There is no doubt, deliberate isolation or at the very least, stepping back from our usual lives can be beneficial. Likened to fasting for the digestive system it can give our minds, physicality, social calendars, responsibilities, and our souls a well needed break for regenerative purposes. A sabbatical exists partially based on this premise. It is a form of quietening the mind, impossible through the day to day grind of “normal” living which most of us participate in. And while that day to day living is necessary for us should we want to be IN the physical world – part of experiencing money and spending, houses, society, commuting, working, creating, teaching, learning, and connecting – it needs to be balanced if we are to achieve harmony within.
Because isolation for long periods, or used for other purposes over and above a brief and necessary intervention, can be extremely detrimental and offset any measures for potential balance. It is like cracked black pepper giving a pleasant bite and flavour to the food when added only, in the right, and usually sparse, quantity. Too much and the balance is off and then, the food (life) becomes unpleasant, bitter, and something which would be easier to avoid rather than engage in.
Feeling lonely and isolating yourself from the world is both a cause and a symptom of anxiety
Friendships don’t have to be plentiful, their quantity is not particularly important (sorry face-bookers). But they are needed. In terms of the human experience and the hardwiring which gives rise for connection with others, friendships and socialisations are a significant aspect of living a fulfilled life.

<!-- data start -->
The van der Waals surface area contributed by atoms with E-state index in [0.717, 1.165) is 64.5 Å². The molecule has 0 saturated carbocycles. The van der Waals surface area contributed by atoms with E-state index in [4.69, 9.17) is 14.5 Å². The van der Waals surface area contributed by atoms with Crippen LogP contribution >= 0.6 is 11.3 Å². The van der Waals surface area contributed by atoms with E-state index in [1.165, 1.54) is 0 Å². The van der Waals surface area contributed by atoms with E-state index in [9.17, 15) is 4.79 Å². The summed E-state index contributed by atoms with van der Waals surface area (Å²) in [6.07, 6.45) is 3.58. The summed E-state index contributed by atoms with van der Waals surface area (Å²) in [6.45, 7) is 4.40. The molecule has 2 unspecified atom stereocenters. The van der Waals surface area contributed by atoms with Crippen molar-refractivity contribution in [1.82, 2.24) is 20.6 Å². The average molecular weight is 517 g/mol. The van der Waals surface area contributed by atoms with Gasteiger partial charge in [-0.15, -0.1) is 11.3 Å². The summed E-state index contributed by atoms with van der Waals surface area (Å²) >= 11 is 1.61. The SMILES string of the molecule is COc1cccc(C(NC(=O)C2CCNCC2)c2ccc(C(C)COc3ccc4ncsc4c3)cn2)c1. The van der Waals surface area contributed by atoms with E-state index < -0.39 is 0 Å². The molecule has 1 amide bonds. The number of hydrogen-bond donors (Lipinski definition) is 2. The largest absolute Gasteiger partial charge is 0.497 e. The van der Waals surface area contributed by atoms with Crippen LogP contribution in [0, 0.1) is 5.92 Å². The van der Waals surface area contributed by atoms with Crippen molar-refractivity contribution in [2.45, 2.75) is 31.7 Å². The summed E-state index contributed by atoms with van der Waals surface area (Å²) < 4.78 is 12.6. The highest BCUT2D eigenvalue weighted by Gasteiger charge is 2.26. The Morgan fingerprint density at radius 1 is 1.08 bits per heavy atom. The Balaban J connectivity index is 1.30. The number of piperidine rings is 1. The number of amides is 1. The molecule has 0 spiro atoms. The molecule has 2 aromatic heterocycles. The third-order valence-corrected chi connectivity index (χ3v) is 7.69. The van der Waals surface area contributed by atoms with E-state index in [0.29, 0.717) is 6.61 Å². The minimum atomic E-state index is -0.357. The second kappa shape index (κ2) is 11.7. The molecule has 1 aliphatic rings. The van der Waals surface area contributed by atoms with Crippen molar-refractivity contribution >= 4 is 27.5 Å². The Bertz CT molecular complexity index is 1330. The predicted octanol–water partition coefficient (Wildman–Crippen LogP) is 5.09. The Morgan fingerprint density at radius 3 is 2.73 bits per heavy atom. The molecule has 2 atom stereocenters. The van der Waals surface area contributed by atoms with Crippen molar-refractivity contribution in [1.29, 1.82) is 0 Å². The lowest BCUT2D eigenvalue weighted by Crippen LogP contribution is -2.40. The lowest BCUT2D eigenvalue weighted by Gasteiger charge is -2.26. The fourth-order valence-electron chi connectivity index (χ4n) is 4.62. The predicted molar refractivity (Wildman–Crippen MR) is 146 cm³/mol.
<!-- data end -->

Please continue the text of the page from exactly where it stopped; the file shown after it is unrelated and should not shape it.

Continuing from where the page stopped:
Walking with a friend in the dark is better than walking alone in the light
The word friendship, like love, in the English language has been mistakenly short-changed due to an inadequecy of the language itself. Freond (early english) represents the noun and is defined as lover, friend. (Interestingly face-book usage of the word references it as a verb instead. Something which you do!) And Sciepe (early english) refers to a state of being – a particular condition between two people. So that by looking at these orgins we can establish this thing friendship has been considered of high importance for thousands of years and yet, Robert Johnson maintains that given our ‘poverty of awareness’ for words like love (and friendship) “we are close to dying of lonliness”. In Sanskrit there are 96 words for love, which may actually come close to the gamut of possible engagements in relationships where such emotion abides. The same could be said of friendship, for where there are in fact, the same multitude of variations around closeness, shared responsibilities, love, emotion, family, professional, support, and ‘besties’, all wrapped up in a single word that is all we have to express such a multifaceted experience.
Friendship is one mind in two bodies
It is curious that the word itself connotes fear for many people too in professional supportive roles. Fear of boundaries and appropriateness, and policies, and attachment (as if these things happen overnight or without knowledge). No wonder so many people are confused about what friendship is, how it works, what supports it to work and what doesn’t. Some people are supported to think they are not “normal” and therefore, can’t ever have “normal” friends. What a conundrum we have created for people we support to be included, connected, and re-established into their communities and families and social circles?
Don’t walk behind me; I may not lead. Don’t walk in front of me; I may not follow. Just walk beside me and be my friend